Jessica Dunn, Office Manager at Katherine Harriet Ltd looks at top tips for Homecare providers surrounding Data Protection and GDPR
Data protection law sets out what should be done to make sure everyone’s date is used properly and fairly. Data protection applies to all workplaces, even in the homecare sector. We have some top tips on how we can all keep on top of key principles and tackle any issues we face as homecare providers.
1. Ask yourself ‘why do I need this information?’
Any personal information you hold needs to be used fairly and securely in line with data protection laws. Most people think that data protection is focussed on keeping data secure, when actually the biggest challenge is thinking about what and why we collect and use the data.
Before collecting any personal data, we need a valid reason, this is also known as ‘lawful basis’, there are six types of lawful basis that we can use. We must ensure we do not collect and use more personal data than we actually need to, in order to deliver a high-quality service to our clients.
For most day to day operations, we will need data because:
- We are delivering a contracted service to a client
- We have a legal obligation as an employer / provider of regulated care
- Have a legitimate, business interest
If we are struggling to explain what we are doing with someone’s personal data and why we may find it difficult to identify a lawful basis, we should all think twice before collecting this information in the first place.
2. Think about security
We must ensure any personal data that we collected is also stored and protected correctly, at Katherine Harriet we follow CQC and ICO guidelines for retention of documents, we dispose of documents with a secure shredding third party, all information is kept on password secure computers, apps and laptops and only authorised individuals have access to this, we also ensure any information messaged out is messaged encrypted.
3. Be transparent – clearly communicate what we are doing with this personal data<
We must ensure we tell people why we need their data, at assessment time, our Registered Manager, Rebecca Tilby, explains that we use the information collated to build a specialised care plan that allows our staff to carry out their role as safely and efficiently as possible, it helps our staff to build relationships with our clients and also gives us vital information needed, for exampled how to locate their property, any risks we need to be aware of, how to contact the client and their family, to name a few. 1st January 2024
We do regularly review our assessment paperwork and care plans to ensure we are continually asking ourselves, ‘why do we need this information’, this helps us to ensure that our clients personal data is still accurate and being used for the correct purposes.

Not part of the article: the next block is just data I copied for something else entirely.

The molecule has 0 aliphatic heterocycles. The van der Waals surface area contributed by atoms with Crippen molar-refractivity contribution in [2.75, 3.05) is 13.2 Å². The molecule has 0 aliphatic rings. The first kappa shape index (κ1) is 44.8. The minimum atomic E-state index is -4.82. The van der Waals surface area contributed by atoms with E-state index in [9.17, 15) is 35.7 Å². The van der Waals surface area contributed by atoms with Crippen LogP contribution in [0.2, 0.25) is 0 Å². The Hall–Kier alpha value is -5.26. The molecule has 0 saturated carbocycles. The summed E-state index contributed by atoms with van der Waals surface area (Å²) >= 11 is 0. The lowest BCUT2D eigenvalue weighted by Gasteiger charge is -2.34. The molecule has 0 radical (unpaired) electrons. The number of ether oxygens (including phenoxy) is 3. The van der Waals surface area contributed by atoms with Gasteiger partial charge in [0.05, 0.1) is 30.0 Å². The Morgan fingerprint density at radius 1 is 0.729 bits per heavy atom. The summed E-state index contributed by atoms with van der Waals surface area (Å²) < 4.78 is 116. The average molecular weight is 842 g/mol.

4. Respond promptly to requests for information (from individuals)
People have rights in relation to their information, for example, they can ask you to delete it, challenge the accuracy of it and object to what you’re doing with it. People can also ask us to provide a copy of their personal information, this is know as a Subject Access Request (SAR). However, we do have to still follow ICO and CQC guidelines in relation to what information has to be kept and for what length of time.
5. Respond promptly to data breaches
If any personal information is lost, accidentally destroyed, altered without proper permission, damaged or disclosed to someone it shouldn’t have been, this could be a personal data breach. At Katherine Harriet we must report and notify this to the ICO. We also complete a quarterly Data Protection Audit, this highlights any data breaches within the last quarter, how we dealt with this and any lessons learnt.
6. Know when to use consent
Whilst consent can be a ‘lawful basis’ to process data, it is not likely to be the main justification for your data-to-day activities. Consent is only truly valid if it means you would stop using someone’s data in the event they withdraw consent and you are likely to need a lot of personal data even if the individual objects.
‘Best interests’ is not a ground for processing data under data protection law. If an individual does not have capacity to consent and you still believe it is necessity to use their data in a certain way, consider if other legal grounds apply such as the vital interests ground in an emergency situation.
7. Understanding your responsibilities
- We take responsibilities for what we do with the personbal datas, and we must ensure that you, Wellbeing Assistants, can:
- Recognise the difference between personal data (relates to individual) and general information (which could be information or statistics)
- Understand and explain what personal data is being collected and why, i.e details used in care plan to be able to carry out your tasks and services for the client
How to identify and report a potential data breach, this is contacting the office and reporting this in writing to the Registered Manager
8. Disposing of old data that you no longer need
We do not, and should not, have more personal data than we need to achieve our purposes, and the data must not include details that is irrelevant. We also cannot keep data for any longer than needed. Always thinking of our first tip ‘ why do we need this information?.
We also must follow our own policies and procedures surrounding retention as well as the ICO and the CQC guidelines.
If there are any uncertainties surrounding GDPR, contacting the office in the first instance for any queries and directing this to our GDPR officer, Rebecca Tilby.
Office / Administration Manager